In a 2008 survey of dog-owning people who suffered seizures, this alerting behavior was noted in 59% of seizure response dogs. The ability to predict seizures developed after months of living together as the dog became more aware of changes in his owner and associated them with ensuing seizures. With further research, perhaps advances in training and selection may improve the abilities of these sensitive animals.

What makes a good seizure dog?

The optimum seizure alert/response/prediction dog is one who has a calm disposition, ignores distractions, responds readily to commands, and is alert and sensitive to his handler. These dogs must be well-behaved since they accompany their owners to school, shops, restaurants, and other public places.

"An exclusive pedigree is
definitely not a requirement."

Several breeds or mixed breeds have these qualities, including Labrador Retrievers, Golden Retrievers, Border Collies, German Shepherds and many others – an exclusive pedigree is definitely not a requirement. Larger breeds are usually preferred because they have the strength to physically assist their owner during the period of disorientation that follows a seizure.

Are there other benefits of seizure dogs?

People with service dogs reap many benefits from their relationship with these amazing animals. As they become more confident and secure, seizure victims feel a sense of well-being that often reduces the number, frequency, duration, and intensity of the seizures. These dog owners are usually happier and have decreased anxiety knowing that their dog is a friend and protector.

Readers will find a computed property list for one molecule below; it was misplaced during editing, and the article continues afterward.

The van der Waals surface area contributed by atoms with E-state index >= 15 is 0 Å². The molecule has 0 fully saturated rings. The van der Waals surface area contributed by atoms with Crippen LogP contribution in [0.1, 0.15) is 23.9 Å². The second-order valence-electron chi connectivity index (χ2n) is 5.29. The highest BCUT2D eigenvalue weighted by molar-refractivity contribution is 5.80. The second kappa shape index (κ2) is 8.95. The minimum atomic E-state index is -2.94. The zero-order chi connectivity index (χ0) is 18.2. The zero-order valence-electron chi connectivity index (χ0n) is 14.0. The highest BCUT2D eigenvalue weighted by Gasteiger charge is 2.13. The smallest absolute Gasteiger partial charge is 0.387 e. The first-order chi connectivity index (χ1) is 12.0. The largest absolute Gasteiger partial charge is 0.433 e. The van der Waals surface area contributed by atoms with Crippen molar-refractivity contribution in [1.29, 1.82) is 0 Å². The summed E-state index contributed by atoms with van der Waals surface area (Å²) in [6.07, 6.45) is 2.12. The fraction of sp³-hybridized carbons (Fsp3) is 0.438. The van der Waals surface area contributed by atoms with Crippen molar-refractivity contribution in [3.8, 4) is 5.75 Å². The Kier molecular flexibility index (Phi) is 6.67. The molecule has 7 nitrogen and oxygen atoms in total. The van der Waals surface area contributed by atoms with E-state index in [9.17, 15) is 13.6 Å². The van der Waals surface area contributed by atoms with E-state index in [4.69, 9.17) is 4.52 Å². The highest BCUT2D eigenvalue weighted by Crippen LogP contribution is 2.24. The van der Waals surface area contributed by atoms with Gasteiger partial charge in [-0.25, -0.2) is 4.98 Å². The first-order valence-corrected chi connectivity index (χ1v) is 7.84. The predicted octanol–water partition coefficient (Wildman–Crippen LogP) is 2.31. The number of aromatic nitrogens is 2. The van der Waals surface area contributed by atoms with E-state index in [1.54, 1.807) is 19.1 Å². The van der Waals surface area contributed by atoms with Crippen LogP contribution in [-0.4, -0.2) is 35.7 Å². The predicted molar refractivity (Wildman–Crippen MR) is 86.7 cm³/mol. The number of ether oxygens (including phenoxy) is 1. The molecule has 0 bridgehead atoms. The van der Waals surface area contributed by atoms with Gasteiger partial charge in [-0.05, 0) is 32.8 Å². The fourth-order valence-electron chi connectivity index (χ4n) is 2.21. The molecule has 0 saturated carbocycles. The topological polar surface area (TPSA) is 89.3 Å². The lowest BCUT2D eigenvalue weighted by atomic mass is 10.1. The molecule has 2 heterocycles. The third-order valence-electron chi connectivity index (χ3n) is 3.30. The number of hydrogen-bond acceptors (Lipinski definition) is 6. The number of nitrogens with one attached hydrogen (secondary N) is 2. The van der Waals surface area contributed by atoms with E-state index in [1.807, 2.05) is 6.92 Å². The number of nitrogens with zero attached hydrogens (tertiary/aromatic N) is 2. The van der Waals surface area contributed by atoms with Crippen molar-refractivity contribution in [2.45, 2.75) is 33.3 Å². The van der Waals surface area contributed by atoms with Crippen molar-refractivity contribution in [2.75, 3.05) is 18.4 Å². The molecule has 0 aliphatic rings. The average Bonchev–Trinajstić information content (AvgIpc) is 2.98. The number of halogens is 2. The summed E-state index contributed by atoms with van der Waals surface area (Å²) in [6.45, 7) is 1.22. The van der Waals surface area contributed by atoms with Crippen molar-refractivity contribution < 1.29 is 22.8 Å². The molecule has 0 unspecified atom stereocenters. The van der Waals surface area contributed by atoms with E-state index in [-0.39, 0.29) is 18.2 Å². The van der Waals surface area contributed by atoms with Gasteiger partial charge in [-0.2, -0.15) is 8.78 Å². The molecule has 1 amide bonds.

Those with assistance dogs find that dogs act as a social buffer that improves relationships with people. It is acknowledged that two people are more likely to converse if one of them has a dog that serves as an ice-breaker. Seizure sufferers also develop a feeling of independence that results in better work or school performance.  Their increased self-confidence increases their self-esteem so they are happier individuals overall.

"Dogs act as a social buffer that
improves relationships with people."

Children with seizures reap special benefits of owning a service dog. These young people often feel different and isolated because they have to wear protective helmets or experience side effects of medication that alter their personalities. For these children, the dogs are loyal friends who love them unconditionally and keep them safe. The dogs again serve as a social buffer making it easier for other children to interact with them. Having a dog at school or on the playground can be “cool!”

In short, seizure dogs improve the lives of their owners in many ways. Security, safety, independence, and unconditional love are wonderful gifts bestowed by these amazing canines. Who wouldn’t benefit from these gifts?


Lynn Buzhardt, DVM